Health authorities in the UK have banned laboratories from processing samples taken from coronavirus antibody home testing kits sold by Superdrug and online pharmacies amid concerns over “unreliable results.”
The Medicines and Healthcare products Regulatory Agency has advised Britons to ignore the test results as they are not approved by the government.
“We are asking all providers of laboratory-based Covid-19 antibody testing services using capillary blood collected by a fingerprick to temporarily stop providing this service until home collection of this sample type has been properly validated for use with these laboratory tests,” an MHRA Spokesperson said as cited by the Daily Mail.
Blood samples from privately bought antibody tests are aimed to tell users if they have had the virus at any point in the past (antigen tests determine whether a person is currently infected) and are currently available to buy online from around £60 to £70. High street giants Superdrug and Lloyds both sell home finger-prick antibody test services.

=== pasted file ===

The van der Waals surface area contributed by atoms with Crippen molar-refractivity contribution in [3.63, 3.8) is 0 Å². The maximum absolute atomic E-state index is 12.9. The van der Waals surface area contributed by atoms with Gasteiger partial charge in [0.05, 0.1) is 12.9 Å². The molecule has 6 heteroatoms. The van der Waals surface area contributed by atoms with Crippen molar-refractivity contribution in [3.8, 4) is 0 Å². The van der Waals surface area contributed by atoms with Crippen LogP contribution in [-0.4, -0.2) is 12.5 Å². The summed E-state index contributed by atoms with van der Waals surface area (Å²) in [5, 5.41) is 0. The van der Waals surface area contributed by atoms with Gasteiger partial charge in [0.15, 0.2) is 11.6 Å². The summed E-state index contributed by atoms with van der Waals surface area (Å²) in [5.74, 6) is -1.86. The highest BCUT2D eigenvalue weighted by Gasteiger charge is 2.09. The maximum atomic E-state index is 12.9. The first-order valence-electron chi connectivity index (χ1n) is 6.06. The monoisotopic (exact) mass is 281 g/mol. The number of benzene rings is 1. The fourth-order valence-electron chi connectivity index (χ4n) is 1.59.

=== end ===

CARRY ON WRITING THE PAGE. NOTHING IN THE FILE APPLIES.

The test appears to be caught up in a web of bureaucratic red tape, and it’s part-approved by health authorities – but the method of sampling, the finger pricking, is not.
“The public need to be aware that those tests are not the same as those we have evaluated and approved for use,” Professor John Newton, the British government’s testing chief, warned last week.
“The laboratory-based tests have a much higher standard of accuracy. We wouldn’t recommend at the moment that people rely on the tests that are becoming widely available.”
Meanwhile, the UK government has confirmed the purchase of 10 million approved antibody tests from pharma giant Roche, though these will be rolled out in hospitals and care homes first, and then administered among essential workers before reaching the wider population.
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